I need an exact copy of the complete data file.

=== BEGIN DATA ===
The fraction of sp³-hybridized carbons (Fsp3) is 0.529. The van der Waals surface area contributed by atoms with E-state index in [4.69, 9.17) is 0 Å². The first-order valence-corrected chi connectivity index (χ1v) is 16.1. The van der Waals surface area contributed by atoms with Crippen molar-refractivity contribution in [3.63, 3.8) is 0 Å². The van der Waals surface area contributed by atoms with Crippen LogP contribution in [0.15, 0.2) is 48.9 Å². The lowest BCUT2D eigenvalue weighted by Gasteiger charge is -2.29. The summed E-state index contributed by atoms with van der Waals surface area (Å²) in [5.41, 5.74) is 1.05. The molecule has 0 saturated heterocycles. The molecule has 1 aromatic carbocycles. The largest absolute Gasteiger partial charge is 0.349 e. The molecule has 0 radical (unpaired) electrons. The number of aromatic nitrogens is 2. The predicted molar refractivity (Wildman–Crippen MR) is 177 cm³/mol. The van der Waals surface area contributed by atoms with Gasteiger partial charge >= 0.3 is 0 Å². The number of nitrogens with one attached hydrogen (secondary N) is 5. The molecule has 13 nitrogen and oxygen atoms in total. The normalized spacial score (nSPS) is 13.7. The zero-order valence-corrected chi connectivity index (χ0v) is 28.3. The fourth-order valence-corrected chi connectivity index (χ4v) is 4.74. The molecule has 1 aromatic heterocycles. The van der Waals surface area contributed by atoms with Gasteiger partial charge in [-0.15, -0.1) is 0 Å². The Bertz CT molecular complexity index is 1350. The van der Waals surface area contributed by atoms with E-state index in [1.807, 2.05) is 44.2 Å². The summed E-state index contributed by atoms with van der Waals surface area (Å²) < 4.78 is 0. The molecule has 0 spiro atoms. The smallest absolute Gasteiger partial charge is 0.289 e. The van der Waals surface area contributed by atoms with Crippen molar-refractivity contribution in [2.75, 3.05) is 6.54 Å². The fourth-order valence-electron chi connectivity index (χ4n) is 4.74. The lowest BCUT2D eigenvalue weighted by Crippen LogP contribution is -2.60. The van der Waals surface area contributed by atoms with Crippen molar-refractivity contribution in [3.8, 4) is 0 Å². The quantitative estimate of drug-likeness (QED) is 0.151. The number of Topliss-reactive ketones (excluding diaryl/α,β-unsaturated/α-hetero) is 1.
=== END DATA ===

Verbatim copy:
The fraction of sp³-hybridized carbons (Fsp3) is 0.529. The van der Waals surface area contributed by atoms with E-state index in [4.69, 9.17) is 0 Å². The first-order valence-corrected chi connectivity index (χ1v) is 16.1. The van der Waals surface area contributed by atoms with Crippen molar-refractivity contribution in [3.63, 3.8) is 0 Å². The van der Waals surface area contributed by atoms with Crippen LogP contribution in [0.15, 0.2) is 48.9 Å². The lowest BCUT2D eigenvalue weighted by Gasteiger charge is -2.29. The summed E-state index contributed by atoms with van der Waals surface area (Å²) in [5.41, 5.74) is 1.05. The molecule has 0 saturated heterocycles. The molecule has 1 aromatic carbocycles. The largest absolute Gasteiger partial charge is 0.349 e. The molecule has 0 radical (unpaired) electrons. The number of aromatic nitrogens is 2. The predicted molar refractivity (Wildman–Crippen MR) is 177 cm³/mol. The van der Waals surface area contributed by atoms with Gasteiger partial charge >= 0.3 is 0 Å². The number of nitrogens with one attached hydrogen (secondary N) is 5. The molecule has 13 nitrogen and oxygen atoms in total. The normalized spacial score (nSPS) is 13.7. The zero-order valence-corrected chi connectivity index (χ0v) is 28.3. The fourth-order valence-corrected chi connectivity index (χ4v) is 4.74. The molecule has 1 aromatic heterocycles. The van der Waals surface area contributed by atoms with Gasteiger partial charge in [-0.15, -0.1) is 0 Å². The Bertz CT molecular complexity index is 1350. The van der Waals surface area contributed by atoms with E-state index in [1.807, 2.05) is 44.2 Å². The summed E-state index contributed by atoms with van der Waals surface area (Å²) < 4.78 is 0. The molecule has 0 spiro atoms. The smallest absolute Gasteiger partial charge is 0.289 e. The van der Waals surface area contributed by atoms with Crippen molar-refractivity contribution in [2.75, 3.05) is 6.54 Å². The fourth-order valence-electron chi connectivity index (χ4n) is 4.74. The lowest BCUT2D eigenvalue weighted by Crippen LogP contribution is -2.60. The van der Waals surface area contributed by atoms with Crippen molar-refractivity contribution in [3.8, 4) is 0 Å². The quantitative estimate of drug-likeness (QED) is 0.151. The number of Topliss-reactive ketones (excluding diaryl/α,β-unsaturated/α-hetero) is 1.